“It’s clear that some kids are just not ready for camp. So we’re looking at raising our age of eligibility to rising fifth graders. And we’re firmly committed to maintaining a 1:4 staff to camper ratio for all cabins. We’re also spending a lot of time preparing staff for what it means to work with campers who are not yet at their typical developmental level. That’s both in terms of meeting the needs of that camper, and also looking after themselves as staff, so that they are able to continue to serve.”
A New Model for a New Normal
The camp community has always prided itself on its adaptability, and this was clearly evident in the camps we visited. Alongside finding new ways to fund such staffing changes, camps are also rethinking the structure of their staffing. Some camps, for example, have created new dedicated positions, like ‘wellness directors’ or ‘camper specialists.’ Others are hiring more ‘floater’ staff. In both cases, the goal is to create a more flexible team, with staff members that are ready, able and trained to step in when behavioral or emotional issues arise—addressing the needs of a camper in distress, taking pressure off counselors, and not diluting the staff to camper ratios for the rest of the group.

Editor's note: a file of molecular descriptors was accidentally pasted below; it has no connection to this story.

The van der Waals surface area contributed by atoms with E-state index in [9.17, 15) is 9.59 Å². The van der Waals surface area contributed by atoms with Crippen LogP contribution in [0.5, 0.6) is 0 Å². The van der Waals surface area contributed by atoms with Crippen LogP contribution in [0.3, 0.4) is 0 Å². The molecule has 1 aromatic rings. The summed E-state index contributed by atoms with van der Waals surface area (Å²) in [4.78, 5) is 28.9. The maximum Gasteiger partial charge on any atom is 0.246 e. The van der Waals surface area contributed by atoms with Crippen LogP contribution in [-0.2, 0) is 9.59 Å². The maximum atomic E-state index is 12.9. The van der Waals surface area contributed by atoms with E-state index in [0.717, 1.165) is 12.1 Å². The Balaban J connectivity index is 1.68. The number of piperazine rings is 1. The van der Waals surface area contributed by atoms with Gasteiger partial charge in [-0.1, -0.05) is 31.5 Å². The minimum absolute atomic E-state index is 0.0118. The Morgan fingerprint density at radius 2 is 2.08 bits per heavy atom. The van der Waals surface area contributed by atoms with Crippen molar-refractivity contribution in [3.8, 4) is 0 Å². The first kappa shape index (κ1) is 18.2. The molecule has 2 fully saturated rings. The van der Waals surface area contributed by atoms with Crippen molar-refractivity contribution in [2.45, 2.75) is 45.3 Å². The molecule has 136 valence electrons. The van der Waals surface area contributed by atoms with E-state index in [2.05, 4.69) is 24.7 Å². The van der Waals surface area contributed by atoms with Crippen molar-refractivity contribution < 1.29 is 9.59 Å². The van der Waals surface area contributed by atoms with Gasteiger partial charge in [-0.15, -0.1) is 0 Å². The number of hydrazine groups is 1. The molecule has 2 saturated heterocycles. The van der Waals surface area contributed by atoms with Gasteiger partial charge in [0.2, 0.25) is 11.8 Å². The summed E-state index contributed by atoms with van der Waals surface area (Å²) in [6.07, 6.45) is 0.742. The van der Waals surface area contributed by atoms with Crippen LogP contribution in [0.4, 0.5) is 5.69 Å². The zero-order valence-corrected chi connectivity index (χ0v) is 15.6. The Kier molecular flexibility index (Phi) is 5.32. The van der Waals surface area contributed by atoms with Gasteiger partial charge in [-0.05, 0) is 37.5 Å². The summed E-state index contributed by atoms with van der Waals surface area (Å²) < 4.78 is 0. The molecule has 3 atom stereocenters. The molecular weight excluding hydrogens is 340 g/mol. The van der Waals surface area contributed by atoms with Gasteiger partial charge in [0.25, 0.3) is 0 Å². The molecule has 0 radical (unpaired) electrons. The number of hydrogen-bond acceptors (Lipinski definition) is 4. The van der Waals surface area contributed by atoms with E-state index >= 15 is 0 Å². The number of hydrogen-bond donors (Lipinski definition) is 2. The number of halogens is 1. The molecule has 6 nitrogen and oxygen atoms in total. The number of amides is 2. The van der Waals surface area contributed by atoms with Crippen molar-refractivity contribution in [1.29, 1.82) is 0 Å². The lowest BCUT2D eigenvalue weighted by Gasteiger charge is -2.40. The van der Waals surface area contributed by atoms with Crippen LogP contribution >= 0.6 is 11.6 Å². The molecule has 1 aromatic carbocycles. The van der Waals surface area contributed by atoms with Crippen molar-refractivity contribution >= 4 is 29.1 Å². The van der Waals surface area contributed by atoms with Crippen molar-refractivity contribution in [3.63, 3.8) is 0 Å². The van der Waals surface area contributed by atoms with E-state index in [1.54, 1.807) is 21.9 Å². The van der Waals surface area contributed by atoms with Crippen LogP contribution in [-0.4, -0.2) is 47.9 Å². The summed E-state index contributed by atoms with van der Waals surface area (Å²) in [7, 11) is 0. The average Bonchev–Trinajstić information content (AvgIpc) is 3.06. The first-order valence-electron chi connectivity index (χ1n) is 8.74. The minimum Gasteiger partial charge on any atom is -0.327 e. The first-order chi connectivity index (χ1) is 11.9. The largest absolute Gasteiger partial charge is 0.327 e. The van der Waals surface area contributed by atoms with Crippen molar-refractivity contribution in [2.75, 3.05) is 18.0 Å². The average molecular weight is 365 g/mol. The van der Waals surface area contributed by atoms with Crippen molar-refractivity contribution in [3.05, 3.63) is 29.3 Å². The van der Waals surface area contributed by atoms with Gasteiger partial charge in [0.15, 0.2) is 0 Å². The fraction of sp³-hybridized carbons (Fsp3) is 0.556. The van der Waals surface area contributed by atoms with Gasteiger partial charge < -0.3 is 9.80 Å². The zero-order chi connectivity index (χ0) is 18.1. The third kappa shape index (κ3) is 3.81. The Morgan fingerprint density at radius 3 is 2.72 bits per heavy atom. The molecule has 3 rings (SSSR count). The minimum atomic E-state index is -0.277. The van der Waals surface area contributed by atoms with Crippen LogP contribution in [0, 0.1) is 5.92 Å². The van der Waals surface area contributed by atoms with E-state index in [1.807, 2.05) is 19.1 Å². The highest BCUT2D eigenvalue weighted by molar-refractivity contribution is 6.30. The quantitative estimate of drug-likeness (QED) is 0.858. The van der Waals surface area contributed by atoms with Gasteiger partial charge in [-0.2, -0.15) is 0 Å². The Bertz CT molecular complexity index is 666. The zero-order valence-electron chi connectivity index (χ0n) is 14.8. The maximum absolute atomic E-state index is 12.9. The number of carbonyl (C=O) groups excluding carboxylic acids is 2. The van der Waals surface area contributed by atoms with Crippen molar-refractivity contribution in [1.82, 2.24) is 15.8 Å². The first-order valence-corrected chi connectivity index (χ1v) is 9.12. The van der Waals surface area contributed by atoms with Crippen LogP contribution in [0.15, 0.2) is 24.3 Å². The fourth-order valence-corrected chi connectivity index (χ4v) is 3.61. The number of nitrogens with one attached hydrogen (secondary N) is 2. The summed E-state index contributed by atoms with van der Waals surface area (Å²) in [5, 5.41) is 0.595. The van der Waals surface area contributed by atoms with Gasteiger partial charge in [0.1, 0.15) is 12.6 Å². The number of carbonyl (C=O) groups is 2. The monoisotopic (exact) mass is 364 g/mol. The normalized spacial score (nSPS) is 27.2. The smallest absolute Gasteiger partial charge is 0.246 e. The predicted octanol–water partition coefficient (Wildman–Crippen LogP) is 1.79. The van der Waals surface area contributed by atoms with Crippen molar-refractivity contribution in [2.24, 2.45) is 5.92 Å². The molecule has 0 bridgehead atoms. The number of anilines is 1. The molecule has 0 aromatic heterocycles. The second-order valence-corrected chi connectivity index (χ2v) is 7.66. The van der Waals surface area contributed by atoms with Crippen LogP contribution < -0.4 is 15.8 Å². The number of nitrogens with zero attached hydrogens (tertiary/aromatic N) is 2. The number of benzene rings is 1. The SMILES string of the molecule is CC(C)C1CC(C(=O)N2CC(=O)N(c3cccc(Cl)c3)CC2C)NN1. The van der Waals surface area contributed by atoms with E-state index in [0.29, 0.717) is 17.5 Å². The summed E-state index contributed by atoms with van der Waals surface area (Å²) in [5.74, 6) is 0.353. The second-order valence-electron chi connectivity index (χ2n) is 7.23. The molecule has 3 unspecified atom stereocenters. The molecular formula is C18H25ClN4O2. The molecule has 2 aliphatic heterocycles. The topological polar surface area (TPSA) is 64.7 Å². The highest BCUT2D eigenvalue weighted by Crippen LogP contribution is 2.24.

These implications for budget are not trivial. As Terri Mulks notes, they will likely impact different types of camps in different ways — but everyone will have to plan for it:
“I have the privilege of not relying on camper tuition fees for revenue, but I still have to go to my supporters and donors and explain why we are actively choosing to serve fewer campers. That’s not necessarily an easy pitch, but it is the right thing to do. For camps that rely on tuition fees to balance their budget, they take a more immediate and direct hit — and many nonprofit camps may not have much of a reserve to fall back on to cover it.”
Yet while there are significant budgetary implications to increasing staff numbers, or decreasing camper days, it is important to also look at the longer-term vision for camp. As Redwoods’ CEO Paige Bagwell points out, there are budgetary implications to maintaining the status quo too:
“Whether you’re running a nonprofit or a business, balancing the budget is one of the first responsibilities of a leader. But there is a danger in focusing too narrowly on immediate financial implications. Yes, adding staff, or limiting the number of campers, has budget implications. But then the same is true of reputational risk from poor camper experience, or rising insurance costs from an increase in incidents. The challenges that camps are currently facing will impact their bottom line one way or another.”
Paige argues that by proactively addressing those challenges now, camps can get out ahead of the curve and develop a model for the realities they are facing today.
About the Author
Katie Johnson is a senior consultant with The Redwoods Group—a mission-focused insurer of camps and other youth-serving organizations. Prior to joining Redwoods, she worked for 20 years in the camps industry — both as a camp director, and later with ACA.
Photo credit: picture/iStock via Getty Images.
Periodically, the American Camp Association (ACA) makes timely and relevant information about products and services available to its members so they can make informed decisions for their camps. However, the ACA does not endorse products, services, or companies.